Behind the Mask: Ron Perlman
By Ian Wilson
19 February 2009 Whilst this subsection of Comic Reel-lief remains focused upon the incredibly well-cast actors in the comic book movie genre, I'd be remiss if I didn't talk about a man who has voiced Batman, Hulk, Clayface, Slade and Orion. But above all, Ron Perlman is Hellboy. And he's bloody awesome in the role, too.
For some reason, Ron Perlman has only had three leading roles in his entire career. Obviously there have been his incredibly solid performances as Hellboy in the 2004 film of the same name and Hellboy II: The Golden Army. Through his acting talents, Perlman has managed to make a somewhat obscure comic book character recognizable in the mainstream consciousness, and serves as the anchor of the franchise. Should director Guillermo del Toro leave the series, it wouldn't be so disastrous as long as the aging Perlman remained in the role. Given that his other leading role was in a French-language film released nine years before the original Hellboy, what has been Perlman been up to in the meantime?
Let's clear something up right away; Ron Perlman is damn impressive. Whilst I have profiled older actors in Sir Ian McKellan, Magneto does not get down and dirty when it comes to physical fighting in the X-Men trilogy. And whilst I'm sure Perlman has had a few stunt doubles in the past, the fact remains that Perlman's red chest is the result of conditioning. And whilst certain actors change their body mass all the time to prepare for roles, rarely is this a process they continue in their later years. Ron Perlman was born in 1950 and stands at just over six feet tall, much like my own father. But Mr. Wilson would never be confused as an ass kicker. There is a quality to the actor that makes him believably unnatural as a person, which would explain why Ron Perlman has a long history of taking on roles of non-humans or the deformed. In his own words, Perlman has said of his childhood:
"I was not dealt the best physical hand in the world. My nose didn't fit my mouth. My forehead didn't fit my cheeks. And those are traditionally the years when a boy is judged primarily on his looks. So, consequently, I suffered from very low self-esteem. In a sense, I had a beast inside me. That beast was fear and insecurity."
Later in his career, that monster would manifest itself and lead to Perlman's best-remembered roles. In any case, his adolescent insecurity was not enough to stop Perlman from pursuing the stage academically, gaining a bachelor's degree in Theatre in 1971 and moving on to do a master's degree in Theatre Arts, graduating in 1973. Notwithstanding appearing in a couple of episodes of TV soap Ryan's Hope, Perlman spent the majority of the 1970s as a theatrical actor, performing the works of Chekov, Brecht, Ibsen, Shakespeare and Pinter, amongst others. Whilst not necessarily typecast in unusual or villainous roles, notable roles include the satirical Hitler figure of Arturo Ui in The Resistible Rise of Arturo Ui, and the tortured alcoholic genius Eliot Lovborg in Hedda Gabler.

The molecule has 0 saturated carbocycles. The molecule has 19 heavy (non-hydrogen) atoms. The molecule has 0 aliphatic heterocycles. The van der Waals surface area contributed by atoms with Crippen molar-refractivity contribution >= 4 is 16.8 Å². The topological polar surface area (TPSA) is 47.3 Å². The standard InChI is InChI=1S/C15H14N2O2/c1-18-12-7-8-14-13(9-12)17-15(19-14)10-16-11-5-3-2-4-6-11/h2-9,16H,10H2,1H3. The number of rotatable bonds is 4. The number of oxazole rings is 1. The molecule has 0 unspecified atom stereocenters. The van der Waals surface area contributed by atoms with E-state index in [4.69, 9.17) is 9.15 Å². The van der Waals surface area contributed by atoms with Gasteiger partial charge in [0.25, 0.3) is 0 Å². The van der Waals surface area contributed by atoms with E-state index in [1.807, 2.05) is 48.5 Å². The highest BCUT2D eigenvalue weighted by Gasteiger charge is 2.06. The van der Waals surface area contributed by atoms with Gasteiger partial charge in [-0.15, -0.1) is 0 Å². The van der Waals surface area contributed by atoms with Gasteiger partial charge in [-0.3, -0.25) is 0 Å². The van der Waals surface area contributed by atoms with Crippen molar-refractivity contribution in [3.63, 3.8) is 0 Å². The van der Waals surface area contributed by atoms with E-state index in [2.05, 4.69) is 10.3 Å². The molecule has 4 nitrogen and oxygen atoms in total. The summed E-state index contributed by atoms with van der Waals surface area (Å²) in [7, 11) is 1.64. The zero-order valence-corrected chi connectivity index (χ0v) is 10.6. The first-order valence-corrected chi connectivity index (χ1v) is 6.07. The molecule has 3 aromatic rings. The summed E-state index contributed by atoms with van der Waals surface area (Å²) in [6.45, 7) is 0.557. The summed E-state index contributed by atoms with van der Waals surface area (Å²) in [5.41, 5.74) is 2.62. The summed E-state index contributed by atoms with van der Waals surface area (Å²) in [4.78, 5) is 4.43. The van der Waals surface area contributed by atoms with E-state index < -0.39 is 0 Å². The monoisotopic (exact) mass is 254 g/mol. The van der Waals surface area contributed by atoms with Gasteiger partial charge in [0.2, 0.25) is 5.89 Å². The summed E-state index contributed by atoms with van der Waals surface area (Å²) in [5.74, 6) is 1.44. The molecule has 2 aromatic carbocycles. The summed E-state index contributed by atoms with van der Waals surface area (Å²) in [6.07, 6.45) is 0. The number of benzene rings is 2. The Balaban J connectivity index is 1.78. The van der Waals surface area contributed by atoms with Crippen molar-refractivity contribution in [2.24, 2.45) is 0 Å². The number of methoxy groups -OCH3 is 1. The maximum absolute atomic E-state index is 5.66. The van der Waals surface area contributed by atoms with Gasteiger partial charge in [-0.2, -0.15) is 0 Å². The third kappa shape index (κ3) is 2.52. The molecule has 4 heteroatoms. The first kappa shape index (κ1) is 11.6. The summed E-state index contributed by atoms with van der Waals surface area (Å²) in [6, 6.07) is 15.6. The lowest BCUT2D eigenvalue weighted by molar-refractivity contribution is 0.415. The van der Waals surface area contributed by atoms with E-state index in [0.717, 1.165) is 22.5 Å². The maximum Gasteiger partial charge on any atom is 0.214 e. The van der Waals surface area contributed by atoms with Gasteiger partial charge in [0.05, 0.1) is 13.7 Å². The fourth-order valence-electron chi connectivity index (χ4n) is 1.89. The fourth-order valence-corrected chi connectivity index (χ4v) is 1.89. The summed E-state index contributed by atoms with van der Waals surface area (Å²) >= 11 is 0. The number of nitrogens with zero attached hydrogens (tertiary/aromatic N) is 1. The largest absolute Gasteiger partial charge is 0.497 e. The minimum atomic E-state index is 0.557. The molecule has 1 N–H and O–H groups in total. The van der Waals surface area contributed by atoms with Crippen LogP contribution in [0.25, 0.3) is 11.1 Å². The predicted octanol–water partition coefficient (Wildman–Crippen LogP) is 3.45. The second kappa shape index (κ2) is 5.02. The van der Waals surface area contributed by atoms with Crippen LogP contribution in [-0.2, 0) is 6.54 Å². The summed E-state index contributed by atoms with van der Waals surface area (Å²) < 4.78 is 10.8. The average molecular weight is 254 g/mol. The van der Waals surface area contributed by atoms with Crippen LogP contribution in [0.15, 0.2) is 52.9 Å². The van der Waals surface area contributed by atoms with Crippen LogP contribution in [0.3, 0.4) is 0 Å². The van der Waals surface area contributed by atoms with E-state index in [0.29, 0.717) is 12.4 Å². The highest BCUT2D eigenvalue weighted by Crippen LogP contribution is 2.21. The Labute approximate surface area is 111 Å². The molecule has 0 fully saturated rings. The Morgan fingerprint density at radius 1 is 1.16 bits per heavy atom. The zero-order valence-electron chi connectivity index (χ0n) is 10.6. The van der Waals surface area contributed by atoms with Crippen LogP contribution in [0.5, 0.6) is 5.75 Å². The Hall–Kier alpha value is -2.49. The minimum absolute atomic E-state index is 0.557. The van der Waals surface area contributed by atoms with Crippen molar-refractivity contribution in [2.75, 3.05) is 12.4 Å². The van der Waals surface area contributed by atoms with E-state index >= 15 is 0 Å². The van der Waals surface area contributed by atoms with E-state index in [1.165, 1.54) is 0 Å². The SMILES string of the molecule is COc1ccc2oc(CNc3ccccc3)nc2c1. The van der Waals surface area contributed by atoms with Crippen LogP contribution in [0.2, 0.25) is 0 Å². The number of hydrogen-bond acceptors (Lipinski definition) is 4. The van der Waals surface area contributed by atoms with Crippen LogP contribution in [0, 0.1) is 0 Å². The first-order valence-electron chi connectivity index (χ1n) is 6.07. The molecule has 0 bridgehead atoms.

It was the 1980s when Perlman truly hit celluloid, with the French-made Quest for Fire a film about caveman tribes which saw Perlman act as a thickset, hairy Neanderthal. Using an invented language created by Anthony Burgess, best-known as the author of A Clockwork Orange, the film won an Oscar for its makeup and a Cιsar award in the Best Picture category. This led to more screen roles, both on television and in films, such as Ice Pirates and The Name of the Rose, where he took on the role of a demented hunchback opposite Sean Connery's monk detective. But it would be the small screen where Perlman became part of the mainstream consciousness, playing half-man / half-lion Vincent opposite Linda Hamilton in Beauty and the Beast. A ratings hit to begin with Hamilton would quit the show after the second season, and the show ended after the third season Perlman was nominated for Emmy awards in back-to-back years and took home a Golden Globe.
In the 1990s Perlman started to become prominent in films without the aid of cosmetics. In a diverse mixture of film choices, he became a police officer battling werecats in the adaptation of Stephen King's Sleepwalkers, a sleazy private investigator in Double Exposure, Huck Finn's father in the Elijah Wood-fronted Disney version of Mark Twain's classic novel and a major right-wing pundit taking on Cameron Diaz and a clan of murderous left-wing students in The Last Supper. (There was also the fact that he played a Russian in the seventh installment of Police Academy, but we'll skip over that.) He had a few roles in high-profile films such as Alien: Resurrection, Enemy at the Gates and The Island of Dr. Moreau, a film in which he returned to heavy prosthetics for the chance to work alongside Jor-El himself, Marlon Brando. Although Perlman was an established actor across three different mediums, he remained known for a long-cancelled TV show. Whilst this would frustrate other actors, Perlman has stated in interviews that he takes obscure roles, as well as roles that physically obscure him, to avoid the celebrity status that too often comes with those in the entertainment industry.